Melnea Cass: First Lady of Roxbury

by Dera Silvestre
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Melnea A. Cass Papers. Northeastern University Library, Archives and Special Collections Department, Boston, MA.

Melnea Cass was a community organizer and activist extraordinaire in Roxbury, MA. Born in Richmond, VA on June 16, 1896, her family migrated to Roxbury in 1901. Cass got her start in activism with the help of her mother-in-law. After the passage of the 19th Amendment, the women “organized black women in [their] community to cast their first vote.”[1] Realizing that she was an effective leader, Cass joined her local chapter of the NAACP and began volunteering at the Robert Gould Shaw House, a community center in Roxbury.

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Melnea A. Cass Papers. Northeastern University Library, Archives and Special Collections Department, Boston, MA.

Towards the beginning of her career in advocacy, Cass focused largely on helping other black women. She founded the Kindergarten Mothers (which later became the Friendship Club) and helped to establish a nursery school in the community. She was the president of several different women’s clubs, and served as the secretary, then chairman, than vice president, and eventual president of the northeast branch of the National Association of Colored Women’s Clubs.[2]

Cass’s priorities changed based on needs of the community she served. When World War I began, Cass began shifting her concentration from children and mothers to jobs and wages. In the 40s, she helped to establish a private advocacy and social services agency called the Freedom House. In the 50s, she was appointed as the only woman to be a member of the Action for Boston Community Development committee, a group that focused on making affordable housing available to black families affected by urban renewal.[3]

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Melnea A. Cass Papers. Northeastern University Library, Archives and Special Collections Department, Boston, MA.

From 1962 to 1964, Cass served as the president of the Boston branch of the NAACP. A lifetime member, when asked if she served in any committees, Cass joked, “Plenty of committees, dear. Most everything in there, I guess, from one to another. I don’t guess there’s any committee in there that I haven’t worked on.”[4] As president, Cass organized sit-ins at Boston School Committee meetings to push for better conditions for black students and desegregation of schools. In the 70s, Cass began to advocate for the rights of the elderly in Boston. She served on the Mayor’s Advisory Committee for the Elderly in 1975 and 1976.[5]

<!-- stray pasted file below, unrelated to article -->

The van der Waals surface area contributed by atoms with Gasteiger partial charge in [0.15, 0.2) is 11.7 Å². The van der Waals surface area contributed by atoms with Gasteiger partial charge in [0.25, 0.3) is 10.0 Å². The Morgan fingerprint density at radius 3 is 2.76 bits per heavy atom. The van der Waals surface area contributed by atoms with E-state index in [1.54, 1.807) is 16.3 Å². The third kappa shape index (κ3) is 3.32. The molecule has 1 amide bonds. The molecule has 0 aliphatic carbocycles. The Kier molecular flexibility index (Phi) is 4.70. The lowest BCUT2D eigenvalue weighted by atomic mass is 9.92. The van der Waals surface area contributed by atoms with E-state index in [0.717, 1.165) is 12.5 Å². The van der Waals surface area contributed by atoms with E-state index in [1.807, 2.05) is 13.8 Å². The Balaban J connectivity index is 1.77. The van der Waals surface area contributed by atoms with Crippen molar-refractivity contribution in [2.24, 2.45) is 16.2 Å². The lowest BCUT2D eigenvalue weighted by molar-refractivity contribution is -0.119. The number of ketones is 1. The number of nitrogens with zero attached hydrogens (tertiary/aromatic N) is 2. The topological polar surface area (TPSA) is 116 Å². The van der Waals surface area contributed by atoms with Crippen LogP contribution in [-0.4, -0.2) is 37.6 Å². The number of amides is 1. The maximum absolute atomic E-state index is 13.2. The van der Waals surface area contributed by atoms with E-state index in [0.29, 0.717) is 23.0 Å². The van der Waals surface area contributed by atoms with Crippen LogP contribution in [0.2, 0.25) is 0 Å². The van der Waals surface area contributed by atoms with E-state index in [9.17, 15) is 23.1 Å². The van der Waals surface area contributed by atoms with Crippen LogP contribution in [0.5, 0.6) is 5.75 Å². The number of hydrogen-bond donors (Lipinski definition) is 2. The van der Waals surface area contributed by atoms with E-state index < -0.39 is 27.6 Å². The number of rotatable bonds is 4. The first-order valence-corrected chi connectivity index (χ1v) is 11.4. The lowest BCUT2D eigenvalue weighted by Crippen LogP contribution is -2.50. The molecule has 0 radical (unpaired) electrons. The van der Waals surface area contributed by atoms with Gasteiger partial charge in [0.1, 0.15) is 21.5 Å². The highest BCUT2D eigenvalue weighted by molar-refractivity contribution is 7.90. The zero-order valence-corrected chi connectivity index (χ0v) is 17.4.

It’s absolutely impossible to include all of Melnea Cass’s achievements in this post without plainly listing them. She was not properly thanked for her work until the beginning of the 60s, after which she was showered in acknowledgements.[6] Her work was monumental, and her career is best summed up with this quote from her: “If we cannot do great things, we can do small things in a great way.” Melnea Cass was an outstanding advocate and leader for Boston’s black community until her death in December 1978.

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Melnea A. Cass Papers. Northeastern University Library Archives and Special Collections Department, Boston, MA.

[1] “Melnea Cass.” Notable Black American Women, Book 1. Gale Research, 1992. Reproduced in Biography Resource Center. Farmington Hills, Mich.: The Gale Group. 2002. http://www.galenet.com/servlet/BioRC

[2] Ibid.

[3] “Governor Honors Activist Melnea Cass.” Mass Moments, June 19 1968. Mass Humanities Project. https://www.massmoments.org/moment-details/governor-honors-activist-melnea-cass.html

[4] Black Women Oral History Project. Interviews, 1976-1981. Melnea Agnes Cass. OH-31. Schlesinger Library, Radcliffe Institute, Harvard University, Cambridge, Mass. Schlesinger Library on the History of Women in America, Harvard University. http://nrs.harvard.edu/urn-3:RAD.SCHL:1004168

[5] Melnea Cass.” Notable Black American Women, Book 1. Gale Research, 1992. Reproduced in Biography Resource Center. Farmington Hills, Mich.: The Gale Group. 2002. http://www.galenet.com/servlet/BioRC

[6] “Melnea Cass dedicated her life to Boston’s black community.” Bay State Banner, February 13, 2003. Print.